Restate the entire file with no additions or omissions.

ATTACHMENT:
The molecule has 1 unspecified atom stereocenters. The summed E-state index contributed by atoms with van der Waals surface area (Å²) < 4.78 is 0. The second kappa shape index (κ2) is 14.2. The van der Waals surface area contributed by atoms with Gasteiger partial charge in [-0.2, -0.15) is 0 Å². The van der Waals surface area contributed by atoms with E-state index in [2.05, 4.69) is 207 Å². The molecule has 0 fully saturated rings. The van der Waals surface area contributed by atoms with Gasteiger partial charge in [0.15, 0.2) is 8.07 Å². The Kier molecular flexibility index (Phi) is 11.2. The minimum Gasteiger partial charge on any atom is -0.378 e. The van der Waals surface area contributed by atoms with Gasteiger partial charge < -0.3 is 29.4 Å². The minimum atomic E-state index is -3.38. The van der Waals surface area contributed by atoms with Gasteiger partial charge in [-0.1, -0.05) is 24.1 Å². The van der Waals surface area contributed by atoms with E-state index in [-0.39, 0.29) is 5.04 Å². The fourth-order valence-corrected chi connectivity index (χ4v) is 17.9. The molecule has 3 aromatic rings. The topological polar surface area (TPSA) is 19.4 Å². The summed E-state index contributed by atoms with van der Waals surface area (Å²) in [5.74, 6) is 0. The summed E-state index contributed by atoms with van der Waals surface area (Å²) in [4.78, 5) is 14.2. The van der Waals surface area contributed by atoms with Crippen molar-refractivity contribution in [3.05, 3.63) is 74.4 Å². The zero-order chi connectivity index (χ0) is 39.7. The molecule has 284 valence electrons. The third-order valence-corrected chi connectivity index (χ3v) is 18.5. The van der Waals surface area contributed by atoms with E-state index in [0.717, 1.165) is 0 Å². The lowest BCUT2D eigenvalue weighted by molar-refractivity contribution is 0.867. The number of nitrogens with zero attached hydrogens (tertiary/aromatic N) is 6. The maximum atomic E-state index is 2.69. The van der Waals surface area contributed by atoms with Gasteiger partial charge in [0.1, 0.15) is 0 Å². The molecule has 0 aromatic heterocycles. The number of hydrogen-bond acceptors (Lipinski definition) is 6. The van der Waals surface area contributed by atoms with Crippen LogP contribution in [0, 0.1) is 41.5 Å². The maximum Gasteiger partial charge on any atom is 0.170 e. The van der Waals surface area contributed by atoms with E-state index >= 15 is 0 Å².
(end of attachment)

The molecule has 1 unspecified atom stereocenters. The summed E-state index contributed by atoms with van der Waals surface area (Å²) < 4.78 is 0. The second kappa shape index (κ2) is 14.2. The van der Waals surface area contributed by atoms with Gasteiger partial charge in [-0.2, -0.15) is 0 Å². The van der Waals surface area contributed by atoms with E-state index in [2.05, 4.69) is 207 Å². The molecule has 0 fully saturated rings. The van der Waals surface area contributed by atoms with Gasteiger partial charge in [0.15, 0.2) is 8.07 Å². The Kier molecular flexibility index (Phi) is 11.2. The minimum Gasteiger partial charge on any atom is -0.378 e. The van der Waals surface area contributed by atoms with Gasteiger partial charge < -0.3 is 29.4 Å². The minimum atomic E-state index is -3.38. The van der Waals surface area contributed by atoms with Gasteiger partial charge in [-0.1, -0.05) is 24.1 Å². The van der Waals surface area contributed by atoms with E-state index in [-0.39, 0.29) is 5.04 Å². The fourth-order valence-corrected chi connectivity index (χ4v) is 17.9. The molecule has 3 aromatic rings. The topological polar surface area (TPSA) is 19.4 Å². The summed E-state index contributed by atoms with van der Waals surface area (Å²) in [5.74, 6) is 0. The summed E-state index contributed by atoms with van der Waals surface area (Å²) in [4.78, 5) is 14.2. The van der Waals surface area contributed by atoms with Crippen molar-refractivity contribution in [3.05, 3.63) is 74.4 Å². The zero-order chi connectivity index (χ0) is 39.7. The molecule has 284 valence electrons. The third-order valence-corrected chi connectivity index (χ3v) is 18.5. The van der Waals surface area contributed by atoms with E-state index in [0.717, 1.165) is 0 Å². The lowest BCUT2D eigenvalue weighted by molar-refractivity contribution is 0.867. The number of nitrogens with zero attached hydrogens (tertiary/aromatic N) is 6. The maximum atomic E-state index is 2.69. The van der Waals surface area contributed by atoms with Gasteiger partial charge in [0.1, 0.15) is 0 Å². The molecule has 0 aromatic heterocycles. The number of hydrogen-bond acceptors (Lipinski definition) is 6. The van der Waals surface area contributed by atoms with Crippen LogP contribution in [0, 0.1) is 41.5 Å². The maximum Gasteiger partial charge on any atom is 0.170 e. The van der Waals surface area contributed by atoms with E-state index >= 15 is 0 Å².